Contacted by Euronews, Kate Mackintosh explains that they "have come to a point where destruction of our environment needs to be condemned by the global community who depend on it."
"We need to make clear, in both practical and symbolic terms, that these acts of destruction cannot continue with impunity, and that the time has come for ecocide to take its place alongside the other international crimes," explains the executive director of the Promise Institute for Human Rights at the UCLA School of Law.
Why does a definition actually matter?
So far, only four kinds of crimes are judged by the International Criminal Court (ICC) in The Hague, Netherlands.
This court investigates and, where warranted, tries individuals charged with the gravest crimes of concern to the international community: genocide, war crimes, crimes against humanity and the crime of aggression.
Adding ecocide to this list is being seen as revolutionary. Unlike suing and fining corporations (who simply budget for this possibility), making ecocide a crime creates an “arrestable offence.”
Jojo Mehta, Chair of the Stop Ecocide Foundation commissioning the panel’s work, explains the significance of the project.
“When parliamentarians from a number of countries, from European states to Pacific islands, will be considering this definition in the light of possible proposal at the ICC, the text that emerges over the coming months must be both clear and legally robust,” she says.
“It was vital that the drafting panel had in-depth relevant legal expertise as well as a breadth of geographical perspective,” she adds.
Stop Ecocide was co-founded in 2017 by barrister and legal pioneer the late Polly Higgins and current Executive Director Jojo Mehta, aiming at facilitating steps towards making ecocide a crime in the eyes of the ICC.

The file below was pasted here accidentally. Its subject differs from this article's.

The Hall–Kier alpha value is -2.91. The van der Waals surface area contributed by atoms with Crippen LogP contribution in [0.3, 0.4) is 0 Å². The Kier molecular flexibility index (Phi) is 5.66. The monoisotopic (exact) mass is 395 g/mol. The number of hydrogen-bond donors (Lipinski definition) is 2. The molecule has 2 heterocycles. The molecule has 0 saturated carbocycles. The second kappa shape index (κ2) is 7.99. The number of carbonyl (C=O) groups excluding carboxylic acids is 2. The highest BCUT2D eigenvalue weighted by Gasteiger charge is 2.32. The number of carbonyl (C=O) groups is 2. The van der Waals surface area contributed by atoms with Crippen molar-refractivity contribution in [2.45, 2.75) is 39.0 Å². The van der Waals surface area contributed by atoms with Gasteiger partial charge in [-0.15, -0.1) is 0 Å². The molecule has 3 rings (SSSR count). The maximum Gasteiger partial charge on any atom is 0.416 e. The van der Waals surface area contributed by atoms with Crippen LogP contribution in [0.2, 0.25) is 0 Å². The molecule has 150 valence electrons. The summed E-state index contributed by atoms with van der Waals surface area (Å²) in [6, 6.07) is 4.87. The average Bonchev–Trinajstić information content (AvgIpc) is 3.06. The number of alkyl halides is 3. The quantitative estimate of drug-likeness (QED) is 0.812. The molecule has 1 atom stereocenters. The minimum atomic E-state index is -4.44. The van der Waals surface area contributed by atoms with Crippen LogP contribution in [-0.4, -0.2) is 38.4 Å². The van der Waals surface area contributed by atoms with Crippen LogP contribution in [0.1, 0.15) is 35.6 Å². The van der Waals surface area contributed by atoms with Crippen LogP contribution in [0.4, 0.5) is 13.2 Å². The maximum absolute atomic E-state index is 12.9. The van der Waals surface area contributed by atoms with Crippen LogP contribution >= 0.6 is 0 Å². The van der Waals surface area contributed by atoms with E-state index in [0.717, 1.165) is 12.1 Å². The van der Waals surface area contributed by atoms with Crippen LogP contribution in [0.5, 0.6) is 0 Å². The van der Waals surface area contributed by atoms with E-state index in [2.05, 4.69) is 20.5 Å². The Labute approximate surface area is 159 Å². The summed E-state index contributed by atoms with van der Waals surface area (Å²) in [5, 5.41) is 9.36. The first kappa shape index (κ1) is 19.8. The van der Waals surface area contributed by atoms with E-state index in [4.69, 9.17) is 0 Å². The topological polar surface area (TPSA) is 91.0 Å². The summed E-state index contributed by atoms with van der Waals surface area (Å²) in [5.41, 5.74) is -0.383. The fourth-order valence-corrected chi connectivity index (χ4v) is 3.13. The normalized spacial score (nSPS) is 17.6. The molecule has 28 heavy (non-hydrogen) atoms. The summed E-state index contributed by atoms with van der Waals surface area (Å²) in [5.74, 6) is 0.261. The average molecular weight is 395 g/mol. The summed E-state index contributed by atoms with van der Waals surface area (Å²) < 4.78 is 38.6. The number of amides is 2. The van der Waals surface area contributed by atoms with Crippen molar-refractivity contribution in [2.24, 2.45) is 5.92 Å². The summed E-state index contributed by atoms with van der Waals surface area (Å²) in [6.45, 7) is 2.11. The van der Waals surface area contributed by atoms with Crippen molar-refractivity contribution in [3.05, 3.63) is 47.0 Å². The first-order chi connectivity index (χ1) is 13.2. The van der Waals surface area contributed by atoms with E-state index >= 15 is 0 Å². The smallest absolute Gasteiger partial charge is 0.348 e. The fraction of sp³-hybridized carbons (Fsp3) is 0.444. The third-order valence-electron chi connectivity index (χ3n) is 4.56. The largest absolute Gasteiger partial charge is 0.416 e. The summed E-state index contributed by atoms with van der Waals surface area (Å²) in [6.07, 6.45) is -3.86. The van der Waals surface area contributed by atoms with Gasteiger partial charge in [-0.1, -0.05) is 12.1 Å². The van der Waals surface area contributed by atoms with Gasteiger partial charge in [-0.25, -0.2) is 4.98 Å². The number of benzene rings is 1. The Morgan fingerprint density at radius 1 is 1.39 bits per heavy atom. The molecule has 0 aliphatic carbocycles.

Other organisations took part in this international campaign such as Extinction Rebellion in 2019.
Some mentions of ecocide already exist in ten states, including Russia and Kazakhstan, but have been scarcely brought into court since their creation.
What happens after properly naming the law?
In order to make ecocide an international crime, it needs to go through a four-stage process.
The first one is the proposal: any state which has ratified (officially agreed to) the Rome Statute of the International Criminal Court (ICC) may propose an amendment. There are currently 123 of these “States Parties”.
Second stage is admissibility: this requires a majority of those present and voting at the next annual assembly of the ICC to agree that the amendment can be considered.
This means the voice of a small Pacific island is just as powerful as that of a large nation.
In the third stage, with a two third majority in favour of the amendment, the law is adopted into the statute, and the crime exists.
Kate Mackintosh hopes that "some of its stronger supporters will take this up and move it through the various stages of deliberation among those states."
"We have had preliminary interest from a number of states, but the support of civil society as well as parliamentarians in the member states will be crucial to getting this through," she adds.